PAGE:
A group of longtime Alaska political insiders representing a range of political perspectives intends to urge Alaskans to vote “no” next year on whether to hold a constitutional convention.
Defend our Constitution, which announced its creation Sunday, includes prominent Republicans, Democrats and independents and is the latest sign that next year’s statewide election will include a high-profile fight over a constitutional convention.
Among the group are former state senators Cathy Giessel, R-Anchorage, and John Coghill, R-Fairbanks, current Rep. Bryce Edgmon, I-Dillingham, and former Alaska Attorney General Bruce Botelho, a prominent Juneau Democrat. Also participating is Joelle Hall, president of the politically active Alaska AFL-CIO, and Bill Corbus, the wealthy Republican former owner of Juneau’s electric utility.
Alaskans are asked every 10 years whether they want to call a convention, which would allow major changes to the state’s constitution. The next vote is in November 2022.
Because the Alaska Legislature has been unable to advance a constitutional amendment to protect the Alaska Permanent Fund from overspending or to guarantee a Permanent Fund dividend, some Alaskans have begun endorsing a convention as a means to do so.
Sen. Mike Shower, R-Wasilla, said in a social media post last week, “I am now convinced it is the only way to solve many of our key issues, top among them — if for no other reason than so we stop fighting about it year after year — permanently protecting the Permanent Fund and Permanent Fund dividend.”
Other Alaskans want a constitutional convention to address other topics. The Alaskan Independence Party, for example, has circulated a draft constitution that would attempt to nullify some parts of the U.S. Constitution in Alaska.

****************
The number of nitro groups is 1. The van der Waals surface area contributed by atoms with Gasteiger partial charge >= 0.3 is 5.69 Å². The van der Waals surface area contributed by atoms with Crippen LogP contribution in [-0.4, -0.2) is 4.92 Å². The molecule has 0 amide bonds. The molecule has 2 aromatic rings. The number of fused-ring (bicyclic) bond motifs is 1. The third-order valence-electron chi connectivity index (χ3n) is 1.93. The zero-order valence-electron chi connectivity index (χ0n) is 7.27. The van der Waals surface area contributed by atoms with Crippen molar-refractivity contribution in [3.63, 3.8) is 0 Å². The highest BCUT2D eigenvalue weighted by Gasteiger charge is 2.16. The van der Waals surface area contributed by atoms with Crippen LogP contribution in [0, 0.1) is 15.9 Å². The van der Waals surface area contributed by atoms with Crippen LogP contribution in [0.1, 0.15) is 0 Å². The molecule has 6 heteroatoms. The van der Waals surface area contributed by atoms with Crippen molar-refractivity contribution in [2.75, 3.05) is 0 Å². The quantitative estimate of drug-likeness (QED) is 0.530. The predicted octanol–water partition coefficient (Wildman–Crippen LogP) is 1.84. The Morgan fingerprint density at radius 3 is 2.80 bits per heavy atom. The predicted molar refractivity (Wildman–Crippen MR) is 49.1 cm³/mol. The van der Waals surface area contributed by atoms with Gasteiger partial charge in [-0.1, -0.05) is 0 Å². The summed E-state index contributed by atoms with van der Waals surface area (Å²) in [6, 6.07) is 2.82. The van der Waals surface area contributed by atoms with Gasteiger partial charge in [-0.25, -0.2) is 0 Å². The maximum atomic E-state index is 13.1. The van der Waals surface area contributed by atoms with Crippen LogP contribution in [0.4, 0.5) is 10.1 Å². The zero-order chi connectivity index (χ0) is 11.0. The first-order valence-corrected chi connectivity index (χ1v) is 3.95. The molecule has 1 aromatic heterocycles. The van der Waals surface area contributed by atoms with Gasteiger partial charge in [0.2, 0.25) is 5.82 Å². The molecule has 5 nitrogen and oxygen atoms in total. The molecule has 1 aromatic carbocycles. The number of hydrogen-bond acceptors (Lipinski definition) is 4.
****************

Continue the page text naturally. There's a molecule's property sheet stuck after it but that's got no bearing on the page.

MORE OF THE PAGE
Opponents of abortion in Alaska also have said they will support a constitutional convention as a means to outlaw the practice. The Alaska Supreme Court ruled in 1997 that reproductive rights, including abortion, are protected by the privacy clause of the Alaska Constitution.
Under the prospective timeline in existing law, if voters approve a convention next year, they would vote for delegates in 2024 and a convention would take place after that. The resulting document would be subject to approval in the 2026 statewide election.
That timeline could be speeded up if the Alaska Legislature calls for a special election.
Though any new constitution would likely be years away, a successful vote could create years of uncertainty, and that has catalyzed opponents.
“I see it as economic uncertainty as well as social uncertainty,” Giessel said, explaining her participation in the vote-no group.
Last month, the Alaska Municipal League — a network of local governments across the state — passed a resolution urging a “no” vote on the convention. The resolution also said that league will join a campaign in opposition.
The Alaska Democratic Party and NEA-Alaska are also recommending a “no” vote on the constitutional convention question.
Correction: An earlier version of this article incorrectly said a 1998 ruling by the Alaska Supreme Court protects abortion rights in the state. The court ruled in 1997.